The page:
The above four key activities - registration, milk recording, type classification, and artificial insemination - assure the collection of all basic data processed by the NRS into official statistics and management information for the cattle breeders and member organizations.
Other NRS activities are the following:
The heart of the NRS information structure is formed by the central data base
in Arnhem. This computer contains a complete record of information concerning
every dairy cow in the Netherlands. A unique lifetime number is issued to each
animal and an individual herd number for each herd.
This integrated national data base, handling data input and output on information products for dairy farmers, the AI industry etc., is called the NRS Information System (NIS).
Figure 2. Relationships between the NRS Information System and other systems
The relationship of NIS with other systems is schematically illustrated in
Figure 2. These relationships are terminal connections and/or data transfer
connections. For example: the PC at a dairy farm can be connected with the NIS
for data file transfer (such as downloading of breeding values of all cows in
a herd, and uploading of automatically-registered daily milk yield of cows).
The local and regional offices maintain PC terminal connections with NIS. They have access to extensive data on the dairy cows belonging to farmers member of the local and regional office. They can thus make changes in data, or enter new statistics.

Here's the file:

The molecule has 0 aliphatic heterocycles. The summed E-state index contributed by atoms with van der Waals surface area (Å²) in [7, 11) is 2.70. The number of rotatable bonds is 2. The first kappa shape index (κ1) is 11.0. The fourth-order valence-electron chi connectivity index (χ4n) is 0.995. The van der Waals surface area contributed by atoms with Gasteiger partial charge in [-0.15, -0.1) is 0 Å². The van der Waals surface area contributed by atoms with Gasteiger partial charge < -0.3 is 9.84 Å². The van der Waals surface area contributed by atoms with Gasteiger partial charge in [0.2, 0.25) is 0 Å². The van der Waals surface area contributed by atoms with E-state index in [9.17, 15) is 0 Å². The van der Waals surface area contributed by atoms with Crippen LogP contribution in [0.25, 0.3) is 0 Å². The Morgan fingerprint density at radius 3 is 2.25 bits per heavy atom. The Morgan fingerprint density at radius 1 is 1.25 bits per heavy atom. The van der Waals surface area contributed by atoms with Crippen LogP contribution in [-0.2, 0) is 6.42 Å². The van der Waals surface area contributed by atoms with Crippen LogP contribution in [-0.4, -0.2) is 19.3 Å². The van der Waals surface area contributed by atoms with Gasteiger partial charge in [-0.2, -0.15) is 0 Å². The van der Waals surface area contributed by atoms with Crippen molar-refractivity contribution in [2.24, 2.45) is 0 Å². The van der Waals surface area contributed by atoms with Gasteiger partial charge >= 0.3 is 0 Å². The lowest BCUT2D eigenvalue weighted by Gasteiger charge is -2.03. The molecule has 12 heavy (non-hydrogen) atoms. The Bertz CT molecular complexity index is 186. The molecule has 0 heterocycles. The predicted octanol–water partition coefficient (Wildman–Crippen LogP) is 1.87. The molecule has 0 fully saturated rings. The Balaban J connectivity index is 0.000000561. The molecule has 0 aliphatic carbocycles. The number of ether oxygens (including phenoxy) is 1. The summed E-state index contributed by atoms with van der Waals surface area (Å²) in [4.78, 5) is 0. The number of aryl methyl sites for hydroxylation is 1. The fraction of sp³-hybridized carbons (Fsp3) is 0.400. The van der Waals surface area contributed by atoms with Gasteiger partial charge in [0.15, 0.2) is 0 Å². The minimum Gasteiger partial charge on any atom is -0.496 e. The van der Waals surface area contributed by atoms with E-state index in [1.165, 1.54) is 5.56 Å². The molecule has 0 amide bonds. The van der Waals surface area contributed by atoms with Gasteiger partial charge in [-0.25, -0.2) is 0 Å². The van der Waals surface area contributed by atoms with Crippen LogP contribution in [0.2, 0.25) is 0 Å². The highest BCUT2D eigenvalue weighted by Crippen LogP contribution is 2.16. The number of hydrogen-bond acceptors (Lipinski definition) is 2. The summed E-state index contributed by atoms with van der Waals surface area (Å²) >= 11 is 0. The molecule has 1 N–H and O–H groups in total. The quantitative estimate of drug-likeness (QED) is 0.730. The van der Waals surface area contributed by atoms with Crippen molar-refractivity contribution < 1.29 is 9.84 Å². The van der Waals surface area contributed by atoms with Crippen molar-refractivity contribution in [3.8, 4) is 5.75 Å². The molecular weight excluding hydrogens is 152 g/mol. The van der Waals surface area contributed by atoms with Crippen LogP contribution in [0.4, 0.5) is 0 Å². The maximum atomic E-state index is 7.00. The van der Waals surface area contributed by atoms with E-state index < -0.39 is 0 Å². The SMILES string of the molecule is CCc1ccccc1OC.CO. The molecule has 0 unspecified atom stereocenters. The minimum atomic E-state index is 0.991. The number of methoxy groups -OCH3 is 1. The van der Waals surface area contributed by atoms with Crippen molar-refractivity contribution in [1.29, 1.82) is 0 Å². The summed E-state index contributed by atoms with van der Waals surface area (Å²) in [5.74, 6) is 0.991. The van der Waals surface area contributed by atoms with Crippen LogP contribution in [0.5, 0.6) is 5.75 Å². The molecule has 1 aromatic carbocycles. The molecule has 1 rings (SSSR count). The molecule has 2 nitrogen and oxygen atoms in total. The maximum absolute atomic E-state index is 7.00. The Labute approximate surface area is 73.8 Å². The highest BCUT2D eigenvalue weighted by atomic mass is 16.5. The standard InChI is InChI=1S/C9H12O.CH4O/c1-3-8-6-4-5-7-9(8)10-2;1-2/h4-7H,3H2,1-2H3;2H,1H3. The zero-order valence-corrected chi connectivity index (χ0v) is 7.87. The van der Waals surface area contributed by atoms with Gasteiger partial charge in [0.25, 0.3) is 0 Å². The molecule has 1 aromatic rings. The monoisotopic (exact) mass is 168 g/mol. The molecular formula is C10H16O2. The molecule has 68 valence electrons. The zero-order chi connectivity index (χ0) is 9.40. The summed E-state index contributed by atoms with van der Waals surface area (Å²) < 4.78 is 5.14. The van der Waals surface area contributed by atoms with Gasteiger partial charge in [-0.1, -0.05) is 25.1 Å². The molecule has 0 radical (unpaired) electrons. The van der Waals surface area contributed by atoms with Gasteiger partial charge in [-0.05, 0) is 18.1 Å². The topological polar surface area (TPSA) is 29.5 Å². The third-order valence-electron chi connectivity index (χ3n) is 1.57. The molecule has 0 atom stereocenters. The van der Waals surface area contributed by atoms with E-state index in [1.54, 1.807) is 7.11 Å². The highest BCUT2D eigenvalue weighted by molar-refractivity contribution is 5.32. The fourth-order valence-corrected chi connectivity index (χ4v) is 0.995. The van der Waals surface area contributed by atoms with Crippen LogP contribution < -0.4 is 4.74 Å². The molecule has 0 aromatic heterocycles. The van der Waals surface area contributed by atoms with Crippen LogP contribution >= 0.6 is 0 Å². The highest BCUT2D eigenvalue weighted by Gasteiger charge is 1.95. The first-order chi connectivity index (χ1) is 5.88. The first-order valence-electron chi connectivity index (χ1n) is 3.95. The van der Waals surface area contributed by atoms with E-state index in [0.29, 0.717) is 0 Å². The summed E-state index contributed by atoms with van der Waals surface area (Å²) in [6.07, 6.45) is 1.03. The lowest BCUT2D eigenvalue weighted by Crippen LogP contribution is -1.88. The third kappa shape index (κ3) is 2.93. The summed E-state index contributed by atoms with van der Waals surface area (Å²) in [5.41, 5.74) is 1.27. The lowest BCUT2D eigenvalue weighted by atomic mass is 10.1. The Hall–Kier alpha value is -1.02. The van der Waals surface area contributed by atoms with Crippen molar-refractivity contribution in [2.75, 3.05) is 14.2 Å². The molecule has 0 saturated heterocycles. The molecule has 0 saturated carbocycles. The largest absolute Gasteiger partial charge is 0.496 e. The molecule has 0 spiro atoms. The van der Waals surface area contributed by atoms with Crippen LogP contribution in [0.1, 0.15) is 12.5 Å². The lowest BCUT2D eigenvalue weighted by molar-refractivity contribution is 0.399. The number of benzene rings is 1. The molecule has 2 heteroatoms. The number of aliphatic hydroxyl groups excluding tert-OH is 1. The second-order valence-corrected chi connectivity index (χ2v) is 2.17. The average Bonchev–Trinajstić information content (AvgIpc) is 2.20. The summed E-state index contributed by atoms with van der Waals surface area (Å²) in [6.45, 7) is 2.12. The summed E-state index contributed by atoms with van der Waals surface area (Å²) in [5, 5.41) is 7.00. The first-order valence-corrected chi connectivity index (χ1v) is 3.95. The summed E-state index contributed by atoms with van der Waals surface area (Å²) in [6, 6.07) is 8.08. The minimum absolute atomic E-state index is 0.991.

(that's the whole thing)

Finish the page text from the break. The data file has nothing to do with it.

The AI industry and other organizations maintain terminal connections with NIS as well. Milk analysis laboratories provide NIS with data on fat and protein percentages in milk samples, as well as cell counts. NIS is directly on-line to the data base of the national identification and registration system (I&R). Together with the pedigree information and insemination records an automatic herdbook registration is made up.
The Netherlands is one of the first EC member countries to introduce the new animal health care regulations. The animal health organization, in cooperation with the cattle improvement organizations, was responsible for the establishment of a new identification and registration system. All data processing activities for this system are implemented by the NRS (computer) working together with the local and regional cattle breeding organizations.
Figure 3. Relationships I&R system
Since October of 1991, all newborn calves have to be identified by two eartags
within three days after birth; these tags serve as permanent identification.
The eartag contains a lifetime number, bar code, and an eartag number
A voice response system is utilised for the collection of these registrations. The farmer uses the keyboard on his telephone to type in the eartag number of the calf, the dam's number and the calf's sex. And not only births are registred; sales and purchase transactions are registered, too. Slaughterhouses and exporters read the numbers by the bar codes, and are responsible for the collection of the tags for recycling.
The new I&R system will quarantee maximum veterinary control and the continued availability of all other relevant registration information concerning each animal. The goal is to achieve a high quality system at relatively low costs.
The main goal of the NIS data base is efficient support of farm management by information products, and high-quality estimation of breeding values.
| Participants NRS activities
Developments for the future will give a strong support to the manufacture of tools for the AI industry, for its breeding programs and for the farmer's herd management.